Unconfined Compression of Articular Cartilage: Nonlinear Behavior and Comparison With a Fibril-Reinforced Biphasic Model

[+] Author and Article Information
M. Fortin

Institute of Biomedical Engineering, Ecole Polytechnique, Montreal, Quebec, Canada

J. Soulhat, A. Shirazi-Adl

Department of Mechanical Engineering, Ecole Polytechnique, Montreal, Quebec, Canada

E. B. Hunziker

ME Müller Institute for Biomechanics, University of Bern, Bern, Switzerland

M. D. Buschmann

Department of Chemical Engineering, Institute of Biomedical Engineering, Ecole Polytechnique, Montreal, Quebec, Canadae-mail: mike@grbb.polymtl.ca

J Biomech Eng 122(2), 189-195 (Oct 18, 1999) (7 pages) doi:10.1115/1.429641 History: Received October 01, 1998; Revised October 18, 1999
Copyright © 2000 by ASME
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Load and position as a function of time for a series of ramp displacements for one of the samples
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Comparison of the fit of a composite biphasic model and the corresponding experimental data for two disks undergoing a 5 s ramp displacement of 5 μm amplitude at 4 and 9 percent compression offset. The matrix Poisson’s ratio νm=0 for all fits. With the 0.0001–0.01 Hz fitting interval, the model parameter values for the first sample were: Em(matrix modulus)=0.73 MPa,Ef(fibril network modulus)=5.7 MPa and k(matrix permeability)=3.4×10−15 m4/(N-s) at 4 percent compression offset (A) and Em=0.68 MPa,Ef=9.1 MPa and k=1.2×10−15 m4/(N-s) at 9 percent compression offset (C). For the second sample, the parameter values were: Em(matrix modulus)=0.65 MPa,Ef(fibril network modulus)=6.6 MPa , and k(matrix permeability)=3.2×10−15 m4/(N-s) at 4 percent compression offset (B) and Em=0.66 MPa,Ef=18.7 MPa, and k=0.63×10−15 m4/(N-s) at 9 percent compression offset (D).
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Ef, fibril network modulus (A), Em, the matrix modulus (A) and k, the permeability (B) versus axial compression offset strain at the beginning of each step assuming matrix Poisson’s ratio νm=0, as obtained by fitting the linear fibril-reinforced isotropic biphasic model to each of the stress relaxation profiles (examples in Fig. 2). The mean and standard error are shown.
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Dynamic stiffness (normalized to Em for each disk), phase and total harmonic distortion for five disks (mean and standard error) tested with sinusoids of 5, 10, and 15 μm amplitude at frequencies from 0.001 to 1 Hz. MANOVA performed with frequencies of 0.833 and 0.01 Hz showed that dynamic stiffness amplitude and phase and total harmonic distortion differed with amplitude (p=0.07, 0.06, and 0.03, respectively).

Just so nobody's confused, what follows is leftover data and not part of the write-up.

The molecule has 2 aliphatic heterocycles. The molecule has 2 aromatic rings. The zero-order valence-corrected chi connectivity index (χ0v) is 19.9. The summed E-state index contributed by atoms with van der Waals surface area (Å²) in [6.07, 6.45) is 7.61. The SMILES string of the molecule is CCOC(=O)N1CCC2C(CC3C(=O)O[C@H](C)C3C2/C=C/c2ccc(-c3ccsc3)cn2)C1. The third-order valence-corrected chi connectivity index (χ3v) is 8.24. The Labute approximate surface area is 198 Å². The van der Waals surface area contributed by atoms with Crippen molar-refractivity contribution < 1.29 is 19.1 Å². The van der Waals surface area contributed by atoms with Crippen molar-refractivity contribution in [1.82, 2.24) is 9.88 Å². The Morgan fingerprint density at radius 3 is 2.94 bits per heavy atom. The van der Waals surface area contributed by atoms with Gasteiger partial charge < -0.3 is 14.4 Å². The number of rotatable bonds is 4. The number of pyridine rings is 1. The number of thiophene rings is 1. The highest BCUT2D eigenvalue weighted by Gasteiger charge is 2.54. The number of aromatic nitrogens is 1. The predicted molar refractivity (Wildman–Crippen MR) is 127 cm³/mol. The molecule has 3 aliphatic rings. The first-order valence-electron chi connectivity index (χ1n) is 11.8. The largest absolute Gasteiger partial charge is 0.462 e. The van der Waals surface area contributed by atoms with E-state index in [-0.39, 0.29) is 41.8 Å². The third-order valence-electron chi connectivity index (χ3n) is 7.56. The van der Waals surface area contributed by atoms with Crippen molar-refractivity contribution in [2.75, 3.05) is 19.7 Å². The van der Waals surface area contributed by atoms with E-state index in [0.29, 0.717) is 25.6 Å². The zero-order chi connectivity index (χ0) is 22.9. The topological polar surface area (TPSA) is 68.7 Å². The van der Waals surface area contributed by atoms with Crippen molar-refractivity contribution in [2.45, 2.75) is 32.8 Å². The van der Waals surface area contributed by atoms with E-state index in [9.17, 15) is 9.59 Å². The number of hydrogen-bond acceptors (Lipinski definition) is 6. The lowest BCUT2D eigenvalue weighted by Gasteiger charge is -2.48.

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Stress relaxation responses to ramp compression and ramp release displacements of 5, 10, and 15 μm amplitude and constant ramp time of 5 s imposed at a 10 percent strain offset. The stress relaxation profiles minus the equilibrium value at 10 percent offset were normalized to the equilibrium stress increment Emε0 where ε0 was the imposed surface-to-surface strain. The mean values and standard errors from five disks are shown. The response to release is smaller than the response to compression (p=0.01, 0.015, and 0.021 for amplitudes of 5, 10, and 15 μm).
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Data of Fig. 5 grouped into release and compression tests to investigate differences within each group. The response to compression was similar for the three amplitudes (p=0.29) but differed with amplitude for release (p=0.07).
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Dynamic stiffness (normalized to Em) and phase obtained directly from sinusoidal tests, from time-domain tests followed by numerical conversion of stress-relaxation 20 and from a fibril-reinforced biphasic model. The model parameters used were those obtained by fitting the data from stress-relaxation curves: νm(matrix Poisson’s ratio)=0,Em(matrix modulus)=0.54 MPa,Ef(fibers modulus)=10.4 MPa, and k(matrix permeability)=0.97×10−15 m4/(N-s). The data from sinusoidal tests is different from the one from time domain tests for the stiffness amplitude (p=0.0014) but it is equal for the phase (p=0.42).
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Normalized system function in the Laplace domain for five disks compressed by a 5 μm ramp achieved with 1 μm/s at a 10 percent strain offset. The same disks were punched to diameters of 3.6, 2.7, and 1.7 mm and tested at each radius. The data is shown both before and after rescaling the frequency according to frequency(rescaled)=frequency(original)×(diameter/3.6 mm)2. Biphasic and poroelastic models predict perfect superposition of rescaled curves in the lower panel. The curves of the upper panel are statistically different (p=0.0021) but they become statistically indifferent (p=0.27) after rescaling.
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Direct sinusoidal tests of the stiffness function before (A, C) and after (B, D) frequency rescaling described in the caption to Fig. 8. Current models predict superposition of curves in panels B and D. The curves of panels A and C are statistically different (p=0.0027 and 0.082) but they become statistically indifferent after rescaling of the frequency axis (p=0.53 and 0.40).




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